Drug delivery to patient neoplasm is an area that has experienced major challenges, and it still possesses ongoing clinical challenges. Nearly five decades ago, the research world saw the proposal of function-blocking monoclonal antibodies, as a therapy for cancer. However, these particles had large molecular sizes that made their commercial development for anti-body fragment therapies, a huge challenge. However, with improvements and advancements in technologies, they were later approved for commercialized cancer therapeutics and diagnostics, two decades later.
During this period, a classic development to be witnessed was the discovery of a radiolabeled peptide analog of somatostatin. This was applied in the targeting of neuroendocrine tumors that are usually expressed as SST receptors, instead of going for the receptor as an antibody. Due to the ability to use peptides as a targeting moiety in the diagnosis and treatment of cancer, it has made possible the development of peptide drugs, both in the pharma and academic fields. Also, other than cancer treatments, peptides with the ability to copy natural peptide hormones may be applicable in instances where therapeutic opportunities are needed. For example, synthetic human insulin has been used due to its clinical efficacy, in managing patients suffering from conditions such as diabetes.
When compared to small molecules such as proteins, it is evident that peptides are a completely unique group of pharmaceutical compounds. This is primarily because of their unique therapeutic and biochemical properties. Also, apart from peptide-based natural hormones, peptides have long been viewed as suitable drug candidates, with unique capabilities to disrupt protein-protein interaction, and effectively target intracellular molecules, like tyrosine kinases. Protein-protein interaction is usually seen as the base of all cellular processes.
Most of the biochemical processes usually feature activated receptors, with the ability to directly or indirectly regulate a variety of enzymatic processes, including the transcription of nucleic acids. Compounds designed with the ability to specifically bind to these receptors, can usually work as agonists or antagonists, with a variety of downstream consequences on how the interacting cells behave. Small molecules and peptides with the ability to interfere with how protein-protein interaction work, are, therefore in great demand, since they are being viewed as viable therapeutic agents in the pharma industry. This is because they have great potential for modulating disease-associated protein interactions.
Sadly, it is a humongous challenge for both protein biochemists, and biologists, to understand just how the molecular recognition mechanism, as well as the delineation binding activity of the protein-protein interaction, works. The major reason behind this, is because the smaller particles have a better ability to bind in the deep folding pockets of proteins, compared to the proteins with larger molecules. In as much as monoclonal antibodies are seen to be more effective in the recognition of PPI interfaces, it is not possible for them to penetrate the cell membranes, so that they are able to reach and reorganize their intracellular targets.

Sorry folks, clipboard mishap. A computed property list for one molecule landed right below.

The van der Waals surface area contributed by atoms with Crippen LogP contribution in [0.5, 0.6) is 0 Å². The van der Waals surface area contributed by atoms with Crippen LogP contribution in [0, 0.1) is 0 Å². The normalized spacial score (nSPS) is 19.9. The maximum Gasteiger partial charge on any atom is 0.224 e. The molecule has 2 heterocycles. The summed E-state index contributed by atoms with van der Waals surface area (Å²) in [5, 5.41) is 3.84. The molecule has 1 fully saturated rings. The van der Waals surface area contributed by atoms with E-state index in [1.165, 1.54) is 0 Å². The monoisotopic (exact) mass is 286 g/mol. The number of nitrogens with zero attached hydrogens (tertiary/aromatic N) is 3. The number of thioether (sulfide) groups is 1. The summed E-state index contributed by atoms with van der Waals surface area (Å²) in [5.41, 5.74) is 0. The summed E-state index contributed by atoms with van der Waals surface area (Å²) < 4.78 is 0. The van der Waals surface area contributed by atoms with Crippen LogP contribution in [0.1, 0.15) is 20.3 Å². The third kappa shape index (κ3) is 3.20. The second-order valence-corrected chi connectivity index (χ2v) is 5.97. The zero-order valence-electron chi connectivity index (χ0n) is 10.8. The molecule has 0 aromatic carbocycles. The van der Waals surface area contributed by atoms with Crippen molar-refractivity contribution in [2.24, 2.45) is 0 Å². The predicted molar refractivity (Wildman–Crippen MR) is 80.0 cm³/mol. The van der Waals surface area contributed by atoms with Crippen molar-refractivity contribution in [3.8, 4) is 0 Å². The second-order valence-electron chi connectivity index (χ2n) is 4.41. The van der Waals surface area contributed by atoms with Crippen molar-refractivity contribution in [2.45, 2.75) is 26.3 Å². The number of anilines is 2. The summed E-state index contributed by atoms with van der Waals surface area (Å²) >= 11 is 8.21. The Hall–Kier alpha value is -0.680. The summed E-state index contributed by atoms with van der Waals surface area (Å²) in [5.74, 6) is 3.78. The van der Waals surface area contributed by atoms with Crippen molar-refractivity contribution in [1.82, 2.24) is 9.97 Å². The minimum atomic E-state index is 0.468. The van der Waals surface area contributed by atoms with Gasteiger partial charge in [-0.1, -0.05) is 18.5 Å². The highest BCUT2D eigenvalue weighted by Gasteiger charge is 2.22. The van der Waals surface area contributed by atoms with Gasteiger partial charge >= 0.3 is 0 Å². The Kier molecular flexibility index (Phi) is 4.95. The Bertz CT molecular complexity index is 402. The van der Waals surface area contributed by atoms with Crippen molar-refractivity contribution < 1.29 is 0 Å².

The intrinsic challenge of peptide compounds
Peptide compounds that have been synthetically manufactured, don’t play as much role in regulating normal physiology, compared to natural polypeptides, like growth factors, hormones, and neurotransmitters. With peptide compounds, there are always two major challenges faced – difficulty when it comes to membrane permeability, and instability in vivo. It is also a fact that due to proteolytic degradation, peptide compounds tend to have a shorter half-life, and it also impacts the bioavailability of the compounds. To achieve clinical effective concentration, it may be necessary to ensure routine dosing of the compounds. There are various modifications that have been done chemically, to prevent or slow down proteolytic degradation, as well as improving the in vivo half-life of the peptide compounds. Below is a brief guide on how modern technologies are being used to make peptides less susceptible to the processes of proteolytic degradation, so that the full power of peptide compounds can be realized.
It is possible for the process of proteolysis to take place at both the C-termini and N-termini of a peptide. It is possible for this to happen for up to 500 peptidases and proteases, and this includes carboxypeptidases and aminopeptidases. There is enough evidence that various amino acid residues at C- or N- termini, can lead to varying degrees of proteolysis and degradation. This means that if it was possible to modify the C- or N- termini sequence while maintaining the ideal targeting specificity and affinity, then it may be possible to reduce the effects of proteolytic degradation, while at the same time improving the bioavailability of the compounds. Also, if those modifications can allow for the proper functioning of the compound, then it means that C-terminal amidation or N-terminal acetylation, may make it possible to increase in-vivo stability.